By SARAH BOND
Fredericksburg is quickly becoming a college town and it’s time for local lawmakers to embrace that. While the City has never explicitly said it doesn’t want to invite a lot of college students to the area or become a “college town,” the actions of lawmakers tell a different story. This is specifically shown through the lack of parking for students, new unaffordable housing developments and the plans which the city has set for Fredericksburg moving forward.
Parking, for instance, has been a longstanding struggle between UMW and local lawmakers. The Comprehensive Plan for the City of Fredericksburg states that Fredericksburg should be striving “to protect the integrity of that neighborhood from negative impacts.” This may be alluding to the student parking issue in the College Heights neighborhood. It is problematic that this implies that students and faculty parking is interfering with the “integrity” of the neighborhood. It suggests that students are not an integral part of the College Heights community. The residential communities, incorporation of parking meters and strict regulations on where students can park further alienate students from the local community.
The Comprehensive Plan frequently mentions UMW, however, the University is discussed as a separate community within the larger area which needs to be regulated and controlled. For example, the plan says that it wants to “work with the University of Mary Washington to address student/resident issues in neighborhoods surrounding the University.” Some of these issues being “adverse impacts to surrounding neighborhoods, such as under-age drinking, parking impacts, and overcrowded rental units.” The stereotypes and stigmas surrounding college students and the “rowdy” behavior which they make bring are understandable but it’s harmful to solely focus on the negative impacts. Instead of treating college students as a problem which needs to be handled, the City of Fredericksburg should recognize college students as an economic tool as many other successful college towns have, such as Blacksburg, VA and Chapel Hill, NC.
The Comprehensive Plan also states that it wants the College Heights area to be restored to only owner-occupied properties instead of rental properties. This not good news for the large number of students who seek off-campus housing in the College Heights area. The city’s plan to ”recover from excessive numbers of rental units and reestablish itself as an owner occupied community” is a direct hit to the growing number of UMW students renting homes.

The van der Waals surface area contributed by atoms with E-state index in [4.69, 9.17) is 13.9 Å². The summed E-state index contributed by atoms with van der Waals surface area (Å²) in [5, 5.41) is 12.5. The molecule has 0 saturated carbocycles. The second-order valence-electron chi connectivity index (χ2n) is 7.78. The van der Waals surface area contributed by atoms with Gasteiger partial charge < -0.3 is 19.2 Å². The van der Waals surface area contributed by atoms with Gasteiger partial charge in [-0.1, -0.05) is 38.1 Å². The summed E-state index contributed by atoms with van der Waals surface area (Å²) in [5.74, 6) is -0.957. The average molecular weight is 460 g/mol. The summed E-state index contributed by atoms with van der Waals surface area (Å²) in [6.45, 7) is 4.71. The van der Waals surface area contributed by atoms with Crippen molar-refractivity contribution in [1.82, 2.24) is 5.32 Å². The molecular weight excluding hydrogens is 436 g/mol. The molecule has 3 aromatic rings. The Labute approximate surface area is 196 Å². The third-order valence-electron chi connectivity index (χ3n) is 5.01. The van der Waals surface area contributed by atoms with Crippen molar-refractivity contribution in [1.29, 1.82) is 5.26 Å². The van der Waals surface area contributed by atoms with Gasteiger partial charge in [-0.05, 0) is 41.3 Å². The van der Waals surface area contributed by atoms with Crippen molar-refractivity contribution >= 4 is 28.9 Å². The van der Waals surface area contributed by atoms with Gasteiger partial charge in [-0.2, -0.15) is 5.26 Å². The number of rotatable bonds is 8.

As the University of Mary Washington continues to expand its campus and increase its student body, more people are attracted to the Fredericksburg area. With more students, the historic downtown area continues to grow as well. The city has attracted new historic infill development such as the newly built apartments on William and Prince Edward, which are being sold for almost two million dollars.
The city’s new housing developments such as the George Street Brownstones, which are being built behind Foode restaurant, show a pattern in development of more high-end homes for sale and a clear shift in the demographics of downtown. The location of Fredericksburg is strategic and inviting to many people in the DC Metropolitan area. Many UMW students look for jobs and internships in the Washington, DC area. Fredericksburg is seeking to build expensive new multi-family homes for sale near the train station. The opportunity to live in downtown Fredericksburg with access to the train and quick transport in DC is a perfect place for recent graduates, however the homes are not affordable and not suited for younger unmarried recent graduates. Again, this is attracting an older population to the area. If more affordable housing options opened up downtown, Fredericksburg could become a place where students not only come for school, but stay after graduation.
Fredericksburg is currently experiencing A Tale of Two Cities: the city itself and the University, which are telling two different stories of Fredericksburg. While the historic downtown district is a separate entity from the University, I believe that these two worlds should be joined together. Instead of being divided, the University and City Council should work together to provide a cohesive and unified Fredericksburg where college students are not left out of the developments in the Historic District. As residents of Fredericksburg, the ability to enjoy and live in Fredericksburg should be available to anyone who lives there, especially the UMW community because it makes up an important part of the local Fredericksburg area. It is vital that local lawmakers recognize the legitimacy of college students as residents and the benefits of supporting students in the area.